I’ve had lots of different opportunities to work in classrooms, child centres, and day cares with my program. When you walk into those places here in Canada, it’s covered in posters, decorations. There are so many materials, like blocks, books, and markers.

I walk into this school in Uganda, and they have nothing. The teachers do an equally amazing job, it taught me that all the materials we have, they’re not necessary. We’re just accustomed to thinking that we need them. Teachers over there have no resources and they do an amazing job at teaching – that amazed me.

We live in such a world of excess. We have so many things, we don’t really need, and it leads to more worrying – more things in the classroom for children to break. The kids in Africa, they’re playing outside, kicking around a ball made of banana leaves. The children there are so much more exploratory.

How did you feel when you were about to go home?

I kept thinking like, ‘oh my god I’m going back to Toronto, I’m not going to go shopping anymore, I’m not going to get my nails done’. But I realized that my life in Canada is what I was born into. In my first few days in Uganda, I was like, wow these people go to the washroom in a hole in the ground, I have a toilet. But they don’t know any different because that’s what they have. It’s the same with my life, I’m not going to stop doing things I like, but I am definitely more aware about other parts in the world now and that’s the most important part.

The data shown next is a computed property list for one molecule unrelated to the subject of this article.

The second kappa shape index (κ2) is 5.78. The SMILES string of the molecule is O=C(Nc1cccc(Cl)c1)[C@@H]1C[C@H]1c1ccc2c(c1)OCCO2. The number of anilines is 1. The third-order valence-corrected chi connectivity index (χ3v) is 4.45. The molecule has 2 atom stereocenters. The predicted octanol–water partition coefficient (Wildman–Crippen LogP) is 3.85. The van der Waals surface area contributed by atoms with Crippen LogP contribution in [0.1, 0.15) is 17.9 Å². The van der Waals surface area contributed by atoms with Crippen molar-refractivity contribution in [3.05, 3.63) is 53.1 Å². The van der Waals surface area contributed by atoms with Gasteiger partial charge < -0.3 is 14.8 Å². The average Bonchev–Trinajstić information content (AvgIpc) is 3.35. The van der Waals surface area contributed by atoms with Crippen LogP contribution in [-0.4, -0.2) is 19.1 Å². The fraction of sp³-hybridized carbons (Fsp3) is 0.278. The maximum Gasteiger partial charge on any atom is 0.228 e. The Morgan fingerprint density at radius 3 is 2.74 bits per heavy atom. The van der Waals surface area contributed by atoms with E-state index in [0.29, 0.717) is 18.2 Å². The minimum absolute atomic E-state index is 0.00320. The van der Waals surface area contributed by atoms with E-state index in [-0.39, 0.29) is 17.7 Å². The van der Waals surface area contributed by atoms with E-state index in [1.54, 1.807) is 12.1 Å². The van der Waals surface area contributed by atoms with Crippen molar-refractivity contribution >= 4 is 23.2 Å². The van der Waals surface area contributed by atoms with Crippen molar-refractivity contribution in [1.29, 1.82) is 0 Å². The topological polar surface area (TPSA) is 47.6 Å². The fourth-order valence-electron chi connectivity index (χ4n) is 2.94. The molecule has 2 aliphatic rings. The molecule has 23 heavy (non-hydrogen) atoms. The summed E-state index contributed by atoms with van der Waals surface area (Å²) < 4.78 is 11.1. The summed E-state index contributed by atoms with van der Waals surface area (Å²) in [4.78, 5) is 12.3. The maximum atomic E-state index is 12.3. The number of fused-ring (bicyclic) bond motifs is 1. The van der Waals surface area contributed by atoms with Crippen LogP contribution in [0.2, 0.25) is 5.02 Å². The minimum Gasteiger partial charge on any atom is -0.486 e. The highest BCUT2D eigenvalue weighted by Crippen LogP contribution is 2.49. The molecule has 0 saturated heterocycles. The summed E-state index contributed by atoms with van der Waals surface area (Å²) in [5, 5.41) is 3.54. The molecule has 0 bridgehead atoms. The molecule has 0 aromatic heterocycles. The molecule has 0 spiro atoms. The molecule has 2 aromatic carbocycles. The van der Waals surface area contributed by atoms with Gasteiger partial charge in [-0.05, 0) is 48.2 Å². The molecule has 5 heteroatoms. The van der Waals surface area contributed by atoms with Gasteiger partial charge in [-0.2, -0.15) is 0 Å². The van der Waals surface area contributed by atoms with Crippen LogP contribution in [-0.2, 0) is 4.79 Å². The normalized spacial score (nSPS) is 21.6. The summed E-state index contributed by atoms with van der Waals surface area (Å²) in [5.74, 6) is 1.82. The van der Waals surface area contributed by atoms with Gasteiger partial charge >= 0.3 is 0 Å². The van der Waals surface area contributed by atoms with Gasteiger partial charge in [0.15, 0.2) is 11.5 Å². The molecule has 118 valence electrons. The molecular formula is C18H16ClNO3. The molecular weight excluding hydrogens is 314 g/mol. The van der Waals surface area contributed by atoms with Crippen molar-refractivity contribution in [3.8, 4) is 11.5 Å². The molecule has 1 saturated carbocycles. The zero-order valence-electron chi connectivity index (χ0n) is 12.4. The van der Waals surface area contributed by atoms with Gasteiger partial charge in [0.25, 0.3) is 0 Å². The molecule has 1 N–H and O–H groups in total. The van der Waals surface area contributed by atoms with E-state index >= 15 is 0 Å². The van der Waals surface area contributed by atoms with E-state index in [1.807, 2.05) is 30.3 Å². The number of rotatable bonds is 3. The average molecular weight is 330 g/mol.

Many of us have seen the KONY 2012 awareness campaign, but few of us have gone to Uganda and work with the children directly. This isn’t a bad thing, according to Zoe, as long as you’re watching something, you’re touched by it, and you tell your friends about it—that awareness is the biggest thing.

She compares her old life in Toronto like having goggles on. Now that she’s actually seen life in other parts of the world – not just through a commercial – she’s aware of how different peoples’ lives can be regardless of the fact we’re living in the same world.

And yet, despite all this. At the end of the day, a kid is still a kid. At preschool-age, children are learning the most. Zoe compares their brain to a sponge. It’s why she went into early childhood education and it’s why it’s so important for kids to have quality care at that age. Even though she couldn’t speak to the kids in Uganda, they were still the kids she knew back in Canada.